0:29:01.2 ST: The question of free will is to our generation, that programming brings up that question of free will. I wasn’t positive, I was talking about all of these very… These big questions that AI raised, but it was a book of discovering and exploration. Then when the mobile phone… And I wrote another book that was very positive, which is a book called Life on the Screen, where I talk about people going into Muds and things like the metaverse and playing Sims and Second Life, and again, exploring through avatars, gender and their personality and taking on different roles and doing role-playing, and I saw the dangers, but I also talked about them as identity workshops and placed how cyber space was a place to play with identity.

    0:29:56.3 ST: Again, I talked about the problems, I talked about addiction, I talked about… I talked about a lot of things, but my attitude was, “These are places of psychological possibility. Let’s study them.” I’m basically an empiricist, I’m not a moral philosopher. But when I saw that people were walking around with…

    [laughter]

    0:30:20.7 ST: With the world of computation to enter [laughter] just [laughter] like that…

    0:30:30.7 SC: Sherry is holding up her phone too. [laughter]

    0:30:34.7 ST: I’m holding up my phone, and I’m applying it directly to my head.

    0:30:36.3 SC: Yeah. [laughter]

    0:30:40.3 ST: My attitude shifted because my model of how people had been using the phone as an identity device involved sitting on your couch with your friends and your family and your baby and your lover or your mother, your brother, [laughter] your… And then walking away, going to your office, sitting at your computer and doing some identity exploration, and getting up from your chair and walking back to your living room and being with your family again. In other words, it was going to the place of therapy or experimentation or being in a parallel universe and then coming back to the real.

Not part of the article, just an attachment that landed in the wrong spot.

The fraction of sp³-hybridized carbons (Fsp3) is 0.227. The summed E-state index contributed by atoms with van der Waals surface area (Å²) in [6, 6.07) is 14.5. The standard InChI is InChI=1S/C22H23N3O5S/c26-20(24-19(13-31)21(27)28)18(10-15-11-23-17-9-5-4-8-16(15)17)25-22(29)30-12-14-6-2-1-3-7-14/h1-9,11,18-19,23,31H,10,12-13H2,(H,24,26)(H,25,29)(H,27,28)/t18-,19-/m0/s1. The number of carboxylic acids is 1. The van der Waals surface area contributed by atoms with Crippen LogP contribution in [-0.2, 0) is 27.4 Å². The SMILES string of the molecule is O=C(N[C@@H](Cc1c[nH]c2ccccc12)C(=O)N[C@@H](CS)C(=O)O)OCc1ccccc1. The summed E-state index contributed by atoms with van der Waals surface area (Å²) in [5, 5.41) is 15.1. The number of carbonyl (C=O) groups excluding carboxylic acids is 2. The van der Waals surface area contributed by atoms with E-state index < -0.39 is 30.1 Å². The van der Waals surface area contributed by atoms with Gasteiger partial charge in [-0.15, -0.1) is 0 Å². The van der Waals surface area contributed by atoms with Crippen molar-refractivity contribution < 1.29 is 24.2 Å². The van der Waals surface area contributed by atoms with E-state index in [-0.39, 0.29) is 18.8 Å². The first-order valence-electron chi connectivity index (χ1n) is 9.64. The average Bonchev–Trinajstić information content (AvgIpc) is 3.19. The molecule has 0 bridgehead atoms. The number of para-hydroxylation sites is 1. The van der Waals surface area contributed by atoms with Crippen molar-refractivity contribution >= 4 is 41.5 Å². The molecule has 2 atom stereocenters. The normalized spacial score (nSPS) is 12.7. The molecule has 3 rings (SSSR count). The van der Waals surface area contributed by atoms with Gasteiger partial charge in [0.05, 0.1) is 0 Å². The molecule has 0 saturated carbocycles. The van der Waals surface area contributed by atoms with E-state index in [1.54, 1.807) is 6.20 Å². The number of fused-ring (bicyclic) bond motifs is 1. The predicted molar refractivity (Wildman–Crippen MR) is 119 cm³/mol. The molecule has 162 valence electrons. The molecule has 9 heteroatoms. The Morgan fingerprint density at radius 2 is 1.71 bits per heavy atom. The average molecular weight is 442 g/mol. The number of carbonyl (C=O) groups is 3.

0:31:36.6 SC: Right.

    0:31:37.3 ST: And what the phone did is it broke that barrier. So the people were cycling through.

    0:31:43.5 ST: People were cycling, they called it cycling through. In the original model, people kind of cycle through the real and this metaverse, and then the cycling through became… The rapid cycling became so rapid that the boundaries broke down and people were going back and forth and back and forth and back. The people said that the world really that they were accessing from their phone was more real than their real life, was often more compelling than their real life, and what distresses me now is that people are saying… Let me just not say the people, Mark Zuckerberg or anybody who’s pushing the metaverse, which is increasingly a lot of companies ’cause they’re gonna make a lot of money on it, they’re saying, “That’s right. We are gonna make the metaverse more compelling than the real. You’re gonna wanna work in the metaverse, you’re gonna wanna play in the metaverse, you’re gonna wanna… “